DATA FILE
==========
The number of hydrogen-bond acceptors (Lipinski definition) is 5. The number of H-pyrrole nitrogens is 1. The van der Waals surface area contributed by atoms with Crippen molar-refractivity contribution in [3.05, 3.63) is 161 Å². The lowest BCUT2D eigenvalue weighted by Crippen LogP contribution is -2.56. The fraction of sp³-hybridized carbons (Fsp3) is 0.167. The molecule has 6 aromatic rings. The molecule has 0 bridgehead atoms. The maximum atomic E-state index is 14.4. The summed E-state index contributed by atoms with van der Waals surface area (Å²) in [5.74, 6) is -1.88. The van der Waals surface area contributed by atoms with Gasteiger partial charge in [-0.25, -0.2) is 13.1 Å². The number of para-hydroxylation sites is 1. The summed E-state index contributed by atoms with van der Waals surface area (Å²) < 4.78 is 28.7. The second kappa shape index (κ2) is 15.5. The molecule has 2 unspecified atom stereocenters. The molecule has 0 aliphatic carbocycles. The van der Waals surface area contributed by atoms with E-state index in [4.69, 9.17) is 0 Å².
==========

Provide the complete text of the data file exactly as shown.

The number of hydrogen-bond acceptors (Lipinski definition) is 5. The number of H-pyrrole nitrogens is 1. The van der Waals surface area contributed by atoms with Crippen molar-refractivity contribution in [3.05, 3.63) is 161 Å². The lowest BCUT2D eigenvalue weighted by Crippen LogP contribution is -2.56. The fraction of sp³-hybridized carbons (Fsp3) is 0.167. The molecule has 6 aromatic rings. The molecule has 0 bridgehead atoms. The maximum atomic E-state index is 14.4. The summed E-state index contributed by atoms with van der Waals surface area (Å²) in [5.74, 6) is -1.88. The van der Waals surface area contributed by atoms with Gasteiger partial charge in [-0.25, -0.2) is 13.1 Å². The number of para-hydroxylation sites is 1. The summed E-state index contributed by atoms with van der Waals surface area (Å²) < 4.78 is 28.7. The second kappa shape index (κ2) is 15.5. The molecule has 2 unspecified atom stereocenters. The molecule has 0 aliphatic carbocycles. The van der Waals surface area contributed by atoms with E-state index in [4.69, 9.17) is 0 Å².